Ever since Rabeel Warraich announced that he had raised the funds to create one of Pakistan’s first institutionalized venture capital funds, the country’s startup ecosystem had been buzzing with a single question: so what will Sarmayacar invest in next, now that they have significant funds to create a serious funding round for a startup? On Tuesday, April 30, we got an answer: Bykea, the Karachi-based ride-hailing and logistics startup focused on motorcycles
Sarmayacar, along with two other venture capital investors, will be investing $5.7 million into Bykea, at an undisclosed post-money valuation. It is the largest Series A investment to date by institutional venture capital investors in the short history of Pakistan’s startup ecosystem, and represents a milestone in terms of the ability of local startups to point to examples of successful fundraising.
“We are pleased to join Bykea on its journey of building affordable technology solutions that will create income generating opportunities for tens of thousands in Pakistan, while addressing rampant challenges in the transportation, logistics and payments sectors of the country,” said Rabeel Warraich, managing partner at Sarmayacar.
The transaction brings together Sarmayacar with two other venture capital investors – Middle East Venture Partners, a $250 million fund based out of Dubai, and Tharros, a Singapore-based company – to fund a high-growth Pakistani startup that in some ways seeks to challenge the incumbent positions of Uber and Careem, though in other ways offers a differentiated product.
Bykea appears to be modeled after Go-Jek, the Indonesian startup that earlier this year raised a $2 billion funding round that valued the company at $9.5 billion. Those high valuations were no doubt on the minds of the investors who have backed Bykea.
“Bykea and its team are in a great position to play a leading role not only in advancing the nascent startup sector but can also become a local champion within the overall economy, similar to GoJek’s tremendous success in Indonesia,” said Singapore-based Jonas Eichhorst, an executive at Tharros, who will join the company’s board as part of the transaction.
The announcement for Bykea may have generated a lot of buzz, but this is not the first time Muneeb Maayr, the company’s founder and CEO has been an entrepreneur. The serial entrepreneur has been an early employee at several startups, including Rocket Internet’s Daraz.pk, which was acquired by Alibaba last year.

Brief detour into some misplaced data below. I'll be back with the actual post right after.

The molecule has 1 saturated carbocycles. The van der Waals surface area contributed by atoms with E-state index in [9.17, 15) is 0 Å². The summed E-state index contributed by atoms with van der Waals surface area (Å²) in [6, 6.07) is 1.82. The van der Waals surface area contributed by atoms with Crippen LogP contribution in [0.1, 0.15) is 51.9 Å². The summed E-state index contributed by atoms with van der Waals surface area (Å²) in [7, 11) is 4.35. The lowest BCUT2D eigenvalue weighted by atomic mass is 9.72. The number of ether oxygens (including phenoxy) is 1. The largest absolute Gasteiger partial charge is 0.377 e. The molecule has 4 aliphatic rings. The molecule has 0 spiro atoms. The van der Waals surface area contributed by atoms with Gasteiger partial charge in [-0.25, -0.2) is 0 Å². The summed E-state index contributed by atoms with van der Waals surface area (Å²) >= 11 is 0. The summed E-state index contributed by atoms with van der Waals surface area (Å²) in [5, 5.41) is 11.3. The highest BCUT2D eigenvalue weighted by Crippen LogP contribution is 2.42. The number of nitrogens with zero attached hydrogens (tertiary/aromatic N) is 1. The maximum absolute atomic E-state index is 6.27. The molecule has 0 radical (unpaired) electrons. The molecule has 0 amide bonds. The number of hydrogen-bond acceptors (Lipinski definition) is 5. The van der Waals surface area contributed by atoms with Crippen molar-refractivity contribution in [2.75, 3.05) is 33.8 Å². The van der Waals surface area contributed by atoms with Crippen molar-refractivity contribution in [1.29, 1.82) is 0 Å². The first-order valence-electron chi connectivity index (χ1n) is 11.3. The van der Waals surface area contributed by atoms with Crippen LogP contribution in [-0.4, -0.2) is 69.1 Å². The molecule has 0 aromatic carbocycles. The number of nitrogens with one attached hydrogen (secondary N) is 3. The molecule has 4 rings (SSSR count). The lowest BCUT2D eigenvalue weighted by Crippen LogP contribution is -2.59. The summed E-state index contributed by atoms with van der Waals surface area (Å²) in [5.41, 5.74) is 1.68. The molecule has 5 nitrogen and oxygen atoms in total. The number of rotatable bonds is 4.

The story of Bykea, in some ways, starts with the journey of its founder, Maayr, who has been building companies for nearly two decades now.
From banking to building companies
Muneeb Maayr grew up in Pakistan but graduated from the elite University of Virginia in the United States in 2001 and entered that most soul-crushing of professions: investment banking. He started working at Bear Stearns, the esteemed Wall Street firm that was one of the first dominos to fall in the collapse that eventually became the global financial crisis.
But that would be several years later, and long after Maayr left the company. In 2002, he was a lowly analyst at the bank that was undergoing the usual market retrenchment and found himself on the wrong side of layoffs and in need of another job that would sponsor him for a work visa. By chance, he went back to visit his college town – Charlottesville, Virginia – and met with executives at a relatively new company headquartered there: SNL Financial, which sought to create financial databases and simplify the jobs of financial analysts like Maayr himself.
Maayr had the idea of persuading the company to set up back-office operations in Pakistan, and was apparently persuasive enough to not only gain permission to lead the effort to do so, but gained equity in the company in the process.
He moved back to Pakistan, to Islamabad, and began setting up operations for SNL Financial to provide data analysis services to financial institutions in the United States and around the world. Thanks in no small part to Maayr’s efforts, SNL’s operations in both Pakistan and worldwide began to grow rapidly. The Pakistan operation, which Maayr started practically alone in January 2003, grew to over 600 people by the time he left in June 2012.
By that time, SNL had been acquired by the US private equity firm New Mountain Capital, and Maayr was already thinking of his next move. In a video of him giving a speech to SNL employees at an event in Islamabad’s Serena Hotel, Maayr is seen alluding to the transformation that is about to hit Pakistan’s technology industry with the advent of 3G and 4G mobile internet.